Increasing the number of women elected to state-level political offices is the focus of a report to be released by the Institute of Politics (IOP) this week.
The report is a product of an IOP student policy group examining the deficit of women in politics.
The researchers found that the states with the lowest percentages of women in their legislative bodies averaged about 10-15 percent female membership, while the states with the highest female representation had closer to 30-35 percent women.
“If you think about the view that women bring to the table and the fact that we make up about 50 percent of the population, that gap is quite large,” said Kristin E. Blagg ’08, one of the writers of the report and a co-chair of the policy group.
The researchers compared the six states with the highest number of women in their legislatures to the six with the fewest number of female legislators.
“We really wanted to see if things that the highest percentage are doing well are what the lowest percentage are doing badly,” said policy group co-chair Alyssa S. King ’08, another one of the report’s writers.
The researchers used the information they gathered to formulate suggestions for how local groups can help encourage women to run for office and increase their chances of being elected.
The report suggests that organizations connect women interested in running for office with others who have successfully been elected to political positions. In addition, the authors recommend providing frequent opportunities for politically-minded women to interact and build contacts.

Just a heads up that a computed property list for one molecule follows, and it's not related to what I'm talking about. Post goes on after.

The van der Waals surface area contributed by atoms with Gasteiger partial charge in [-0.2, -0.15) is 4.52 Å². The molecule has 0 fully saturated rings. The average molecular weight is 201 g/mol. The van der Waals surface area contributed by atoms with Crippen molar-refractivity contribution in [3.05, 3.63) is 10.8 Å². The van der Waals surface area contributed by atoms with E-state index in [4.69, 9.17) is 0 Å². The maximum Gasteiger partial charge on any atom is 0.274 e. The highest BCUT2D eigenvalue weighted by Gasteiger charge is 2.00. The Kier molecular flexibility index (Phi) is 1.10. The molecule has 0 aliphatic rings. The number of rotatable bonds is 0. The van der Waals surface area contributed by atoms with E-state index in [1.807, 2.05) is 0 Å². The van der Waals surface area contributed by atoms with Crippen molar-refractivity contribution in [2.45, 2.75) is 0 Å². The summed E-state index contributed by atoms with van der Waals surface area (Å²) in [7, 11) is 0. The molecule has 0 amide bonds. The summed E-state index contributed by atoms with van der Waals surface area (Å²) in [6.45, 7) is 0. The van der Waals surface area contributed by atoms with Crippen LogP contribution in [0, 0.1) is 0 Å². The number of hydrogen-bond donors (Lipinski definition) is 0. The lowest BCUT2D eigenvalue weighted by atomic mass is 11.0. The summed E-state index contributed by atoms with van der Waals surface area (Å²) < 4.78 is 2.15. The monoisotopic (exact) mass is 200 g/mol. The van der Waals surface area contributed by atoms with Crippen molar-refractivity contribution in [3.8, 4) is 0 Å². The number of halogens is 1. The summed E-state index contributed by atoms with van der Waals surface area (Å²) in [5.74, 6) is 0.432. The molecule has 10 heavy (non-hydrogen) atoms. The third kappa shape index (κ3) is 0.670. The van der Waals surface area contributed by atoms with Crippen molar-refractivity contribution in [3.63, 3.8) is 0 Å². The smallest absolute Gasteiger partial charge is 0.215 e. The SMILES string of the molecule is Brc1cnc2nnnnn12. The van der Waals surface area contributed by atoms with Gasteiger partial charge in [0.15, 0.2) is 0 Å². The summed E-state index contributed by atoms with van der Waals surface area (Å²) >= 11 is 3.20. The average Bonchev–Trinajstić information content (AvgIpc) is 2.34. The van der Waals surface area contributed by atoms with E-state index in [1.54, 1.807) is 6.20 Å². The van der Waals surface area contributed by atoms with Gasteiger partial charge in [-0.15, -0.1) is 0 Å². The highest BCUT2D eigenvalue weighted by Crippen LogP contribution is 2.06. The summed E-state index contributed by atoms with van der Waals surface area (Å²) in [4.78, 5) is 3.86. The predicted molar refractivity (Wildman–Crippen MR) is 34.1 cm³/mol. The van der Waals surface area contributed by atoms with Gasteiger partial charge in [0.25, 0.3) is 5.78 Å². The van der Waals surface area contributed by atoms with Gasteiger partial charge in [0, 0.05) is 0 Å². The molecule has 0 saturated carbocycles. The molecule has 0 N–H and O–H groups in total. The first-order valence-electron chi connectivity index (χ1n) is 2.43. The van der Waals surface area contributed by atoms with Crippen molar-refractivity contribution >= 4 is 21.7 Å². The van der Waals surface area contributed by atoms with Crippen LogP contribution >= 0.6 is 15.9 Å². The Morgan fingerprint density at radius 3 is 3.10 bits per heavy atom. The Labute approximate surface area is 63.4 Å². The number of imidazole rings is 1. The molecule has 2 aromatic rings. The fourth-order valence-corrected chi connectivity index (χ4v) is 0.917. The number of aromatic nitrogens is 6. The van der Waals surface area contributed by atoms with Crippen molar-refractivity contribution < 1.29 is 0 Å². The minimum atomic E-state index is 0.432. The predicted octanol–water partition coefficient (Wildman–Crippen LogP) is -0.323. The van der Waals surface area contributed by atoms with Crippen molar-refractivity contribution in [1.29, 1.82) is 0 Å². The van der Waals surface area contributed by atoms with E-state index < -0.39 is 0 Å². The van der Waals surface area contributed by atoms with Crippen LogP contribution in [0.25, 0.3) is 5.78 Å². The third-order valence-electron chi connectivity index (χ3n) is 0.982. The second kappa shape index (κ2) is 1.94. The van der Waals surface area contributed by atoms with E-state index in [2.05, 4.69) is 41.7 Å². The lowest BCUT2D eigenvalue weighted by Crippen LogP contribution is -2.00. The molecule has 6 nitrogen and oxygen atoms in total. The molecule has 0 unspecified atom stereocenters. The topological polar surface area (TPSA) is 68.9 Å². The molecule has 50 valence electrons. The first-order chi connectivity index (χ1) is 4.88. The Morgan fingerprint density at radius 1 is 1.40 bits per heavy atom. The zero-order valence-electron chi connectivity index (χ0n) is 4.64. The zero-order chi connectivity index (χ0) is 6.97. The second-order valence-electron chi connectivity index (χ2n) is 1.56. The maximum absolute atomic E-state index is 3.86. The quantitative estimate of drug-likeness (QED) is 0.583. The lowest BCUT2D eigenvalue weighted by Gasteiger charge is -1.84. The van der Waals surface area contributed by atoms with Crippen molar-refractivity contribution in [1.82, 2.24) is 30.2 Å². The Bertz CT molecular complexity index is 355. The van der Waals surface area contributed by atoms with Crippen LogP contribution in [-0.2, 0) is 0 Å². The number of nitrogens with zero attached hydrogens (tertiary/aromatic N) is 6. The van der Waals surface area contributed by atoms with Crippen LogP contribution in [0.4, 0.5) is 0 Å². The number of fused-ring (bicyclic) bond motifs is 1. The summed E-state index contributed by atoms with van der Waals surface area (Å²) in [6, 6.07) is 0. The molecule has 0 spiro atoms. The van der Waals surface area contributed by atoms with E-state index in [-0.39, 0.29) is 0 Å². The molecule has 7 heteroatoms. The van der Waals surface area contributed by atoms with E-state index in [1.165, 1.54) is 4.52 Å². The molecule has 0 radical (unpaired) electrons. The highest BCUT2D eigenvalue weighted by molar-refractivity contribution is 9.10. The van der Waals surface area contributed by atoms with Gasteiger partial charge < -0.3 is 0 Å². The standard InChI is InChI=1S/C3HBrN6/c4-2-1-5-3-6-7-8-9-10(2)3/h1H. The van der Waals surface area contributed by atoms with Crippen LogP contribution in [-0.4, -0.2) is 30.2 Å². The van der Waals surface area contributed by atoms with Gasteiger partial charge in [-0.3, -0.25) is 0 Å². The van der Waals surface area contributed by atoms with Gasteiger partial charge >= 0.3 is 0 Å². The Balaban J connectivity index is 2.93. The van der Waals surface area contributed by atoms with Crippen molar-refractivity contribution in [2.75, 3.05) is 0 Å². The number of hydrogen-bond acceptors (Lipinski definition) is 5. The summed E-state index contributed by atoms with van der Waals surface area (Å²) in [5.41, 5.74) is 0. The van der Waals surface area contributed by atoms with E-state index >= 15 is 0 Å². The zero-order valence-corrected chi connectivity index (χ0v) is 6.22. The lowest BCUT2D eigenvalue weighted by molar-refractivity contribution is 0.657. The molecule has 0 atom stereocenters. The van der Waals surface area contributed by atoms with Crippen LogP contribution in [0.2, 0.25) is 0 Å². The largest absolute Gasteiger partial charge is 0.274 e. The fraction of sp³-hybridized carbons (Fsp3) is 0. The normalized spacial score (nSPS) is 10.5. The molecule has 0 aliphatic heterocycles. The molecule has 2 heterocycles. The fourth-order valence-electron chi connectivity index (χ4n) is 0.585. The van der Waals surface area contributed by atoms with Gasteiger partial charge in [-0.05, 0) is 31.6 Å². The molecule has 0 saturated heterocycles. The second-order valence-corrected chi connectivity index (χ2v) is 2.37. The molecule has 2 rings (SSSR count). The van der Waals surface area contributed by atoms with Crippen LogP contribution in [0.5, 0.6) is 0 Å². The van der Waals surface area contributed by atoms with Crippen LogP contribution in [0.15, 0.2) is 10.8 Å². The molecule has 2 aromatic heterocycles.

The students also encourage organizations to ensure that they properly document the techniques they employed and whether they have found them to be successful.
“The more that there is an institutional memory and information for researchers to work from and other states to copy,” Blagg said, “the more we’ll be able to get women in office.”
Blagg and King began the policy group in the spring of 2006. The following fall, the group began to consider topics for a final report.
“We figured out that state legislatures are a really good test case because there are 50 different elective bodies and it really varies from state to state as to the percentage of women in each body,” Blagg said.
The report will be viewable on the IOP Web site beginning Wednesday.
—Staff writer Lauren D. Kiel can be reached at email@example.com.